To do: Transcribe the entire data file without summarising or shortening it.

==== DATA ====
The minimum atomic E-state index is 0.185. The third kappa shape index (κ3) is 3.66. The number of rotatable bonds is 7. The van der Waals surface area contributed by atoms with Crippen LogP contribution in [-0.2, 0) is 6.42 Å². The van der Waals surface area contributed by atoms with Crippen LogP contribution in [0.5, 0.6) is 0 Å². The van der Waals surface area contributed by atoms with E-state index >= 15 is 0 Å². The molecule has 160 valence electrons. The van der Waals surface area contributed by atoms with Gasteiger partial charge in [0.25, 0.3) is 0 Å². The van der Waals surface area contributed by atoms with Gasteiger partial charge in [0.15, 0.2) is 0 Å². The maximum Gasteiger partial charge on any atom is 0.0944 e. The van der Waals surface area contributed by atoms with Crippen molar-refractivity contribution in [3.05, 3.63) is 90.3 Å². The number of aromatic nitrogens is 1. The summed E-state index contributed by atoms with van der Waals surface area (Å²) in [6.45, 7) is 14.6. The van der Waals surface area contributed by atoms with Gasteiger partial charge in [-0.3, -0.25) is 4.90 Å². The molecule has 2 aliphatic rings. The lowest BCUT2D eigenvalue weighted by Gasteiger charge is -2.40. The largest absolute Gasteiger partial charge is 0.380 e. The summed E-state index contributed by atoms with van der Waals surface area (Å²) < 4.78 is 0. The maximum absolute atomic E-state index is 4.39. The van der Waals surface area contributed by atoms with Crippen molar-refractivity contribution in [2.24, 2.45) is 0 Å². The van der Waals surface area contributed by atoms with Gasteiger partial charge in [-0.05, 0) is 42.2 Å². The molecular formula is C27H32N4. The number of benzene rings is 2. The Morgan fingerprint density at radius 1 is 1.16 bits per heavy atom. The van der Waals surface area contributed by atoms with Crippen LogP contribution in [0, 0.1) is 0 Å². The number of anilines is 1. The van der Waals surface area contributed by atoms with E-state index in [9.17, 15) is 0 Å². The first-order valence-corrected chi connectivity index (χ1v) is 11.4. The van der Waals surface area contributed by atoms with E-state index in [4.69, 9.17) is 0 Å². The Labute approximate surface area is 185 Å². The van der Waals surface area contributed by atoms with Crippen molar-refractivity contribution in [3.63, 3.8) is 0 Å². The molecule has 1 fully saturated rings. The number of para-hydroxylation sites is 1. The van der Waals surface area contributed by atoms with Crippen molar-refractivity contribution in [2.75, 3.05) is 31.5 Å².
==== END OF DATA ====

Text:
The minimum atomic E-state index is 0.185. The third kappa shape index (κ3) is 3.66. The number of rotatable bonds is 7. The van der Waals surface area contributed by atoms with Crippen LogP contribution in [-0.2, 0) is 6.42 Å². The van der Waals surface area contributed by atoms with Crippen LogP contribution in [0.5, 0.6) is 0 Å². The van der Waals surface area contributed by atoms with E-state index >= 15 is 0 Å². The molecule has 160 valence electrons. The van der Waals surface area contributed by atoms with Gasteiger partial charge in [0.25, 0.3) is 0 Å². The van der Waals surface area contributed by atoms with Gasteiger partial charge in [0.15, 0.2) is 0 Å². The maximum Gasteiger partial charge on any atom is 0.0944 e. The van der Waals surface area contributed by atoms with Crippen molar-refractivity contribution in [3.05, 3.63) is 90.3 Å². The number of aromatic nitrogens is 1. The summed E-state index contributed by atoms with van der Waals surface area (Å²) in [6.45, 7) is 14.6. The van der Waals surface area contributed by atoms with Gasteiger partial charge in [-0.3, -0.25) is 4.90 Å². The molecule has 2 aliphatic rings. The lowest BCUT2D eigenvalue weighted by Gasteiger charge is -2.40. The largest absolute Gasteiger partial charge is 0.380 e. The summed E-state index contributed by atoms with van der Waals surface area (Å²) < 4.78 is 0. The maximum absolute atomic E-state index is 4.39. The van der Waals surface area contributed by atoms with Crippen molar-refractivity contribution in [2.24, 2.45) is 0 Å². The van der Waals surface area contributed by atoms with Gasteiger partial charge in [-0.05, 0) is 42.2 Å². The molecular formula is C27H32N4. The number of benzene rings is 2. The Morgan fingerprint density at radius 1 is 1.16 bits per heavy atom. The van der Waals surface area contributed by atoms with Crippen LogP contribution in [0, 0.1) is 0 Å². The number of anilines is 1. The van der Waals surface area contributed by atoms with E-state index in [9.17, 15) is 0 Å². The first-order valence-corrected chi connectivity index (χ1v) is 11.4. The van der Waals surface area contributed by atoms with E-state index in [4.69, 9.17) is 0 Å². The Labute approximate surface area is 185 Å². The van der Waals surface area contributed by atoms with Crippen molar-refractivity contribution in [3.63, 3.8) is 0 Å². The molecule has 1 fully saturated rings. The number of para-hydroxylation sites is 1. The van der Waals surface area contributed by atoms with Crippen molar-refractivity contribution in [2.75, 3.05) is 31.5 Å².